The "fantasy" of Michele Seminara's second full-length collection of verse, Suburban Fantasy, establishes itself disquietingly from the first poem, and it's not the romp the raspberry-pink, pop-cultural binding of the book might suggest. This is fantasy from the word's deep etymological past-fantasy as illusory appearance, fantasy as mask or disguise, the veneer of respectability that conceals disturbances beneath.
This is dark stuff, dealing with domestic power imbalances, the fracturing and rupturing of families, and a frequent sense of irredeemable, incurable suburban disease. Thus, in "Family Tree" we witness a toppling:
They cut the limbs off first. / Of that tree (which is me) / the one which bears / the blaring yellow x on its chest.
And by the poem's end, ...all through the house, the stench / of diesel and that terrible, / enraged squealing.
But while some of these poems are cries of domesticity at its most desperate and damaged, Seminara's play of language and imagery permits flashes of humour at the most unlikely moments. In "Bow and Scrape", a poem about the appeasing behaviours that help keep an uneasy household peace, Seminara writes: Silence is best. / Stillness. Trying not / to put a word wrong. / (I speak so circumspectly these days / even the dog won't come!)
And even in extremis, there is room for escape, redemption, through pitch-perfect, rhythmically precise, verse. In the poem "North Facing" which prefaces the collection, Seminara writes:
here, there is only one/ room to hide in, one / secret space/ in which to sit, / and this, this / gash of a poem, / this is it.
But these poems of fantastical (often nightmarish) suburbia are not the sum of this book. Peppered throughout the pages are a number of "found poems" - remixes of lines, words, phrases from other texts: everything from the New Testament to Christina's Stead's The Man Who Loved Children, Patrick White's Flaws in the Glass and Philip Larkin's The Whitsun Weddings.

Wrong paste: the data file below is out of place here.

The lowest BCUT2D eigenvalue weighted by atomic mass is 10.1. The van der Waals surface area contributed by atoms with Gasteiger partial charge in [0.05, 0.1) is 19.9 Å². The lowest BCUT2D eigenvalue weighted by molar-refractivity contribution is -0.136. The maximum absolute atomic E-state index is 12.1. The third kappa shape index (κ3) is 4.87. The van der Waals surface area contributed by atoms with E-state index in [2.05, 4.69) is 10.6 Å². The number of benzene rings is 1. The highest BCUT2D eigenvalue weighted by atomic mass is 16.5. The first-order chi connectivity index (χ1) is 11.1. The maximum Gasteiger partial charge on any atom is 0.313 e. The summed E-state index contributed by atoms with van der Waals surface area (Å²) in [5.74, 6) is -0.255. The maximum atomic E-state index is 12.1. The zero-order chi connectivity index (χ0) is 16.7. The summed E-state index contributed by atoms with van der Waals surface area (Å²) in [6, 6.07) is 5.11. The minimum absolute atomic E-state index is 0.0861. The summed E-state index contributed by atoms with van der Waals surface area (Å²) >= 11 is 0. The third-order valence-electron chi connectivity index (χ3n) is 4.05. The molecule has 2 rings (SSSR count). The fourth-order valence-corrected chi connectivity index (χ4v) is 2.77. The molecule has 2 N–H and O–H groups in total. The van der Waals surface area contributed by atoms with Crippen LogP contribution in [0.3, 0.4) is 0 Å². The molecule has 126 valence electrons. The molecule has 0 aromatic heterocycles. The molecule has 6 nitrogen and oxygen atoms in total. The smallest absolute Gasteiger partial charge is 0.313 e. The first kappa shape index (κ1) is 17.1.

The art of speaking to and through another writer might appear a game, a clever exercise. If so, it's a hard game to play and a tough exercise to master, with much at stake. Seminara plays the game with aplomb, not only seeming to retain some of the sense, cadence and integrity of the original text, but re-imagining each in a way - faithful yet interrogative - that wholly makes sense. So (to select an example which the reader of this review might most easily Google in its original state, for comparison) in "Plot", Seminara's "Whitsun" brides, Loosed from their fathers, free of knots, / under their belts, the secret smut, leave the sun-dazzled poet ultimately with:
A blinding sense of nondescript, / bright parodies of dull success; / their aims like arrows falling / out of sight as if they'd died - / And not one flashed uniquely, / And nothing fresh survived.
Suburban Fantasy deals with difficult, even shocking subject matter at times, but never for its shock value. Seminara's technical skill and poetic sensibility see to that.
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